National Bar Association: addressing police brutality, state by state

National Bar Association
December 29, 2014


The Griffin Family Are Victims of Police Brutality in DeKalb County, Georgia But Have Not Received a Legal Resolution or Outcome

WASHINGTON, DC — In the National Bar Association’s (NBA) ongoing pursuit of transparency and accountability in law enforcement agencies in every state, the NBA is highlighting individuals in different states who have suffered from excessive and/or deadly use of force at the hands of police, and still have yet to receive a just and legally sufficient resolution or outcome.

This week, the National Bar Association highlights Natania Griffin, an example of DeKalb County, Georgia. On July 26, 2013, DeKalb County Sheriffs burst into her home at 1:30 a.m., which was occupied by her five-year old daughter and two adult sons.  Officers arrived to arrest Griffin pursuant to a civil warrant for a fifteen day old unpaid civil fine in the middle of the night. A video taken by one of Griffin’s sons has audio which one of the officers saying, “say something else. I’m [going to] tase your ass. I wish I could just cane ya’ll.” [emphasis added]

DeKalb County Sheriff Thomas Brown admits to the Huffington Post online newspaper, that his officers’ verbal abuse got “out of hand” and that “[t]he verbal comments by the officers, I am very concerned with.” However, Sheriff Brown stated, “I do not characterize their language as a threat, because I think [the officers] were just angry and experiencing an adrenaline rush.” Griffin’s family states the officers pistol-whipped Griffin’s sons, kicked them, and one officer placed his foot on one of the sons’ heads.

At this time, it is unknown whether any of the officers who are heard on the audio recordings have been investigated, prosecuted, or otherwise brought to justice.

The mistreatment of Natania Griffin is another example of why significant policy changes, trainings, and legislative reforms are needed in states across the country.The NBA will continue to emphasize these examples of the miscarriage of justice until local and state governments implement the necessary changes, and law enforcement agencies begin actively working with communities for peaceful dialogue, trust and respect of citizens’ rights.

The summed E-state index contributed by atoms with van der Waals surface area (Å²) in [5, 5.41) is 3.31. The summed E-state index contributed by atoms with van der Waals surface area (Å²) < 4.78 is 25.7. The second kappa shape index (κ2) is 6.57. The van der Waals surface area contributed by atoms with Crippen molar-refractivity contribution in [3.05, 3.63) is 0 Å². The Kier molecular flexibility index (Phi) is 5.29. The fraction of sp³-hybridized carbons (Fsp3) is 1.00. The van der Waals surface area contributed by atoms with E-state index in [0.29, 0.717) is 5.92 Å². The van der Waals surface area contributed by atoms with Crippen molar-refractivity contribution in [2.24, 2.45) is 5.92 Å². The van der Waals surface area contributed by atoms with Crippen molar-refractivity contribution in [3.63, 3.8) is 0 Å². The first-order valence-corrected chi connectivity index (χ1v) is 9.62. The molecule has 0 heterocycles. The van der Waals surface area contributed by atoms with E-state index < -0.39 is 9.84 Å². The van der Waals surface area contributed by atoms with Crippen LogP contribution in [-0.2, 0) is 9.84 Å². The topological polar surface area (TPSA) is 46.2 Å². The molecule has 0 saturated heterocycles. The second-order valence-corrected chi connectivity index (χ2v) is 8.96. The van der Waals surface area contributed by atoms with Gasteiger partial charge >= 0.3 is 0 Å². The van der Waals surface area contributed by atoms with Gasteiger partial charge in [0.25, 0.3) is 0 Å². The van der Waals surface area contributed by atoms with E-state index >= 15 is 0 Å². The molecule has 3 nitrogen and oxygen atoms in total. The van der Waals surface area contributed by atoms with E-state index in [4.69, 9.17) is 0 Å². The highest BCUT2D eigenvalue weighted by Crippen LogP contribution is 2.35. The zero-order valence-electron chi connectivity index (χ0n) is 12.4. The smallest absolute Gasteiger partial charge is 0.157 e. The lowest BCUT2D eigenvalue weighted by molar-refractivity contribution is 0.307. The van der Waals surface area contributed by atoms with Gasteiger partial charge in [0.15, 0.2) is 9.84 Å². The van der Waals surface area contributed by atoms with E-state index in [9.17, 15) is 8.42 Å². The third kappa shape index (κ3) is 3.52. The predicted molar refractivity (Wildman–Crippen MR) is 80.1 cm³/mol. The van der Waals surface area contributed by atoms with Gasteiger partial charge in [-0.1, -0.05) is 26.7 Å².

“The National Bar is adamant about its desire for transformative justice. While we are sadden[ed] by the growing number of police brutality cases, we are promoting peace on every street corner in the world.  The only way to foster systemic change is to organize, educate, and mobilize. We are imploring everyone to continue to fight against the injustice in DeKalb County, Georgia and throughout the United States by banning together and fighting for: 1) appointment of independent prosecutors and investigators in officer involved shootings; 2) enactment of local and state laws requiring de-escalation of force training; 3) stricter mental health testing; 4) enactment of federal laws related to body and desk cameras; 5) training related to elevation and excessive force; 6)a clear definition of excessive force; and 7) making it a felony for another to watch a police officer engage in police brutality,” stated Pamela Meanes, President of the National Bar Association.



About Susan Chandler

Now-disabled interior/exterior designer dragged into battling conviction corruption from its periphery in a third personal battle with civil public corruption.
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